“Christianity paints a different (and fuller) picture of human need and human flourishing than the one of critical social justice, one that sees sin, not oppression, as our fundamental problem and spiritual redemption, not political liberation, as the ultimate solution. Our moral yearnings are not the mere product of evolution; they are the result of being created in the image of God. A God who is the father of the fatherless and the defender and friend of widows and orphans (Psalm 68:5, James 1:27).

“Second, Christianity knows that we’re all seeking moral justification, whether we explain it with religious or non-religious language. In other words, all of us are seeking to be considered “righteous,” “good,” and “worthy.” While many accusations of performative “virtue signalling” are, no doubt, accurate, some people actually believe what they are saying. When they loudly lament their whiteness, abase themselves for the smallest infractions (micro-aggressions), and promise to “do better,” they are motivated by the same drive that led Medieval peasants to wear hair shirts, kiss cathedral steps, and buy indulgences.

“Christianity doesn’t scoff at this impulse, but redirects it. Our deep, human urge to be justified, to be declared righteous, can ultimately only be met by God’s forgiveness. It won’t be achieved through a never-ending cycle of grievance and absolution.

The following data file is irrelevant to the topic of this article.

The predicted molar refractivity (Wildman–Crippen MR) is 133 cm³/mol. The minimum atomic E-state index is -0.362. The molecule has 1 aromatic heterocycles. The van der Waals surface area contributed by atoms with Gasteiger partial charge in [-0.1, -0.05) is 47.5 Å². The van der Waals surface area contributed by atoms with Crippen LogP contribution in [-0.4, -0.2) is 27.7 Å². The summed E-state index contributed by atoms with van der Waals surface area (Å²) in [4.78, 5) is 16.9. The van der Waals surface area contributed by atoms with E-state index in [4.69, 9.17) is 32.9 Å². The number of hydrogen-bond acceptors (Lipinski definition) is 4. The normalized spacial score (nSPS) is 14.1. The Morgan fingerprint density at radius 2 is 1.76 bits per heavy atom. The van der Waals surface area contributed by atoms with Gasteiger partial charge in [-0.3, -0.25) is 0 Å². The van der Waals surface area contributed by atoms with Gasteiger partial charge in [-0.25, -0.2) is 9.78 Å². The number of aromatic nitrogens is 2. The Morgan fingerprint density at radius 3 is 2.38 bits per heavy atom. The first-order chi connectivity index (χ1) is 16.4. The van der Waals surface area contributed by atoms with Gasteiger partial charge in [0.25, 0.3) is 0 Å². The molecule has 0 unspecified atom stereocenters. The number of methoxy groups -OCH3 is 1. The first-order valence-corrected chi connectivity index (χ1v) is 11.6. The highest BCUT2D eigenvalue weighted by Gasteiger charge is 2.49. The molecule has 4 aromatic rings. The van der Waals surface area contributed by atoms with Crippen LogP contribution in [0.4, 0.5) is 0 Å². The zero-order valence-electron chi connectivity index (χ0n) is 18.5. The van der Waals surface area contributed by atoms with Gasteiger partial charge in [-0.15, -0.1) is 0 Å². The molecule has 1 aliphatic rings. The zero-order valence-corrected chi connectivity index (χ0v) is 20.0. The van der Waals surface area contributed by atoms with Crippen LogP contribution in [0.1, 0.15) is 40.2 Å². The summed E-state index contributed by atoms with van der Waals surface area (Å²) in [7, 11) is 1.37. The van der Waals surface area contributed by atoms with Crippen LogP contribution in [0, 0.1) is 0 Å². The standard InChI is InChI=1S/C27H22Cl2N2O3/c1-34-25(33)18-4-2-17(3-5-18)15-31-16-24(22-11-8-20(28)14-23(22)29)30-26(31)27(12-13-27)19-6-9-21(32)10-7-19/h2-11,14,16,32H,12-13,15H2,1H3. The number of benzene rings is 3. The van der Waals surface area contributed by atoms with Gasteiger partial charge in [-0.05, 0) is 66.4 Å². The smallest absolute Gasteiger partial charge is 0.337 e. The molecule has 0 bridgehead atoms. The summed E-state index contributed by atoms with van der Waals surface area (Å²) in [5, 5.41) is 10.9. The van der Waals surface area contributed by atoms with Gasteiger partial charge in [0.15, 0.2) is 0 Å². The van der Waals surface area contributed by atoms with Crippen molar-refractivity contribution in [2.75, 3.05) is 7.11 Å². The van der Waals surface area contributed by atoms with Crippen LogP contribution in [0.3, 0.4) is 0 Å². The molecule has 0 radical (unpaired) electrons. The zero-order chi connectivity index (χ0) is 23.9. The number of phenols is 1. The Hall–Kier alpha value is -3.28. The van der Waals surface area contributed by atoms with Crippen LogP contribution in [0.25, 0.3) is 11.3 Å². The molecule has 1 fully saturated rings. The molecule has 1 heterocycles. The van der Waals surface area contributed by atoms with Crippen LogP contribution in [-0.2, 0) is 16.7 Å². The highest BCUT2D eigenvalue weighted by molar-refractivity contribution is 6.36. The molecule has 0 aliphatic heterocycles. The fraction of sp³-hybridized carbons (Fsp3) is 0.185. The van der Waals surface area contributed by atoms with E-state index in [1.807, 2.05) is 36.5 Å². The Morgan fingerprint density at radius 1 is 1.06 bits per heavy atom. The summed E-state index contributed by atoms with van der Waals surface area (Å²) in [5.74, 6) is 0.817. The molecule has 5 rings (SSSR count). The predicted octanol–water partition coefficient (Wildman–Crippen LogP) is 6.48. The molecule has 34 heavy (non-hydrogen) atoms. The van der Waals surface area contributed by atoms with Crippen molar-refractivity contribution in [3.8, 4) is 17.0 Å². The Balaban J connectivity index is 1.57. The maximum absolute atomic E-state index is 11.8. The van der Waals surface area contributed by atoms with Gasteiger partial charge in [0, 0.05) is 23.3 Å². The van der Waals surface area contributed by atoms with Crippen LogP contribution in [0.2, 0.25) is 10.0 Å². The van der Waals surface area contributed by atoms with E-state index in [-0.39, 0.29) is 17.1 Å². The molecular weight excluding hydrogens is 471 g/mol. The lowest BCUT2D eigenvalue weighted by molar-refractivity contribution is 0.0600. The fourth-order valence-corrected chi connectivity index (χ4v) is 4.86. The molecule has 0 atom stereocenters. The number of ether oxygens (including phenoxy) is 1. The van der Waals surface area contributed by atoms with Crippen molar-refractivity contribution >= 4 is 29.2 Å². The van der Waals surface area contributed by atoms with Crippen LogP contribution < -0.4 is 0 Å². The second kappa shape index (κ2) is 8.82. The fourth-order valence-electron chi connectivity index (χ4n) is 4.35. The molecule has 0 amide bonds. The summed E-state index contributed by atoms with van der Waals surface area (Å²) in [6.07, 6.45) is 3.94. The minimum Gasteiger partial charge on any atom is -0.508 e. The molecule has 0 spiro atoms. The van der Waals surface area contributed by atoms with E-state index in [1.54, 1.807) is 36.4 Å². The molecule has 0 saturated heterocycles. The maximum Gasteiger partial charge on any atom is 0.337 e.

“Third, Christianity offers radical grace where critical social justice offers us the tempting poison of self-righteousness. While the inner ring of ally-ship comes at a cost, it is infinitely preferable to being on the outside, where dwell the careless, bigoted, blinded masses. The woke paradigm encourages us to look down on those poor benighted souls just as the Pharisee in Luke 18 looked down on the tax collector: “I thank you, Lord, that I am not like other men”.

“The unremitting bitterness and mercilessness of cancel culture flows out of this ideology that draws a sharp line between the bad people and the good people. In contrast, Christianity draws a line between the bad people (all of us) and Jesus. Our hope is not in that we have lived up to God’s righteousness, but in that Jesus did so on our behalf, in his life, death, and resurrection. Thus, every Christian has reason to be overflowing with gentleness and grace: the one who has been shown mercy, shows mercy”.

Used by permission.  See the entire article at:  www.theamericanconservative.com